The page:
In this paper, we use the coherent potential approximation to study the role quantum hopping plays on the Coulomb gap of insulating strongly correlated d=2 and d=3 dimensional systems. We find that substantial increase in the density of states at the Coulomb gap occurs only when the ratio between the hopping integral t and the gap width B exceeds a critical value. We estimate that the hopping integral corresponding to the experimental condition n<nc/3 satisfies t/B<0.05. For such values of t/B, quantum hopping brings about little change in the single particle density of states. The classical Coulomb gap therefore remains intact in both three and two dimensional systems, in contrast to a previous claim that the gap disappears for d=2 systems. The implication of these results on experiments on doped semiconductors is discussed.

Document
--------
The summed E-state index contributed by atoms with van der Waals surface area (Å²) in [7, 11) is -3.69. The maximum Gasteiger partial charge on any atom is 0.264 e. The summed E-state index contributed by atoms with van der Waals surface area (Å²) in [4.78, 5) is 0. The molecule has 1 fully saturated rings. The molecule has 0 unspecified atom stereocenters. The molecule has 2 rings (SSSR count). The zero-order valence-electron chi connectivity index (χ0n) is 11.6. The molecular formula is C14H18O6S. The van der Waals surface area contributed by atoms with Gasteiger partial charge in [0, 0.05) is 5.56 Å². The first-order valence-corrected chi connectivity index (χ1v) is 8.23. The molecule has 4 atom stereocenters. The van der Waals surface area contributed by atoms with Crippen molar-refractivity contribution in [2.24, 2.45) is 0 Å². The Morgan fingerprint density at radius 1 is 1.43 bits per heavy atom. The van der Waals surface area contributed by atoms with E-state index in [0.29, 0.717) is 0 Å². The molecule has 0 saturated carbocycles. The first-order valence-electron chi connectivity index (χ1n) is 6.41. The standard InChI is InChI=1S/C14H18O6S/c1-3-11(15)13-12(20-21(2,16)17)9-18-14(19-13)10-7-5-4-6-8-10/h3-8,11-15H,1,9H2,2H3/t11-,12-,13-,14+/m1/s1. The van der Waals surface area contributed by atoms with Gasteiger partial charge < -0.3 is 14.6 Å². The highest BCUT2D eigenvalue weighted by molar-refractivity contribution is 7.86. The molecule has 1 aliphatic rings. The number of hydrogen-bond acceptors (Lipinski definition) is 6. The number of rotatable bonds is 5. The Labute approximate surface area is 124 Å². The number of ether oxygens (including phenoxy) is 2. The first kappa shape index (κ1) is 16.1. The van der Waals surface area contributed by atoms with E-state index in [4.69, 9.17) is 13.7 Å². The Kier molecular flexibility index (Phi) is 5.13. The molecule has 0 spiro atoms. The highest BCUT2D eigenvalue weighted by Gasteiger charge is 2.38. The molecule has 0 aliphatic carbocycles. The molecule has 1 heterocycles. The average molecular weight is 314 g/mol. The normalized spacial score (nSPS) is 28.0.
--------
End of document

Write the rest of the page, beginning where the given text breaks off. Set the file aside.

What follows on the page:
ASJC Scopus subject areas
- Condensed Matter Physics